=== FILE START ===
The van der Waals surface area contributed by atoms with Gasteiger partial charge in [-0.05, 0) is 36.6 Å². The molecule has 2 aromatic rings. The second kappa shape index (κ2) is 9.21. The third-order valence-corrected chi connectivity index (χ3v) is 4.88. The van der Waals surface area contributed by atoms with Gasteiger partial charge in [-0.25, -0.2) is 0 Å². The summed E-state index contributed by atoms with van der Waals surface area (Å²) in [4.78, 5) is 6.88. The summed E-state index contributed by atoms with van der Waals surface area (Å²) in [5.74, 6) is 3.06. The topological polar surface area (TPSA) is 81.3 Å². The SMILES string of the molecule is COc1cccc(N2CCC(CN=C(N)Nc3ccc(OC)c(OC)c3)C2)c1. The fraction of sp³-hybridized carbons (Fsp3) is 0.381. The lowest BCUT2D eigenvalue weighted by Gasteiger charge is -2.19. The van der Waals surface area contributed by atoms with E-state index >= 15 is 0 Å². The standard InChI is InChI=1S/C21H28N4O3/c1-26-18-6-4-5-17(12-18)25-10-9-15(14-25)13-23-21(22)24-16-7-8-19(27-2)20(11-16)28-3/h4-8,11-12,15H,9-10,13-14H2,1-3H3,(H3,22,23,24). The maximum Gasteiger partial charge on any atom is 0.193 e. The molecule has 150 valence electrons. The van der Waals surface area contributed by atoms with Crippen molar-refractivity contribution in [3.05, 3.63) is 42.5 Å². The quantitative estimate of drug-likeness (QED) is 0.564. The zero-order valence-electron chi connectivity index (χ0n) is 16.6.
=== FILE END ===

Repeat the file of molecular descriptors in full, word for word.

The van der Waals surface area contributed by atoms with Gasteiger partial charge in [-0.05, 0) is 36.6 Å². The molecule has 2 aromatic rings. The second kappa shape index (κ2) is 9.21. The third-order valence-corrected chi connectivity index (χ3v) is 4.88. The van der Waals surface area contributed by atoms with Gasteiger partial charge in [-0.25, -0.2) is 0 Å². The summed E-state index contributed by atoms with van der Waals surface area (Å²) in [4.78, 5) is 6.88. The summed E-state index contributed by atoms with van der Waals surface area (Å²) in [5.74, 6) is 3.06. The topological polar surface area (TPSA) is 81.3 Å². The SMILES string of the molecule is COc1cccc(N2CCC(CN=C(N)Nc3ccc(OC)c(OC)c3)C2)c1. The fraction of sp³-hybridized carbons (Fsp3) is 0.381. The lowest BCUT2D eigenvalue weighted by Gasteiger charge is -2.19. The van der Waals surface area contributed by atoms with E-state index >= 15 is 0 Å². The standard InChI is InChI=1S/C21H28N4O3/c1-26-18-6-4-5-17(12-18)25-10-9-15(14-25)13-23-21(22)24-16-7-8-19(27-2)20(11-16)28-3/h4-8,11-12,15H,9-10,13-14H2,1-3H3,(H3,22,23,24). The maximum Gasteiger partial charge on any atom is 0.193 e. The molecule has 150 valence electrons. The van der Waals surface area contributed by atoms with Crippen molar-refractivity contribution in [3.05, 3.63) is 42.5 Å². The quantitative estimate of drug-likeness (QED) is 0.564. The zero-order valence-electron chi connectivity index (χ0n) is 16.6.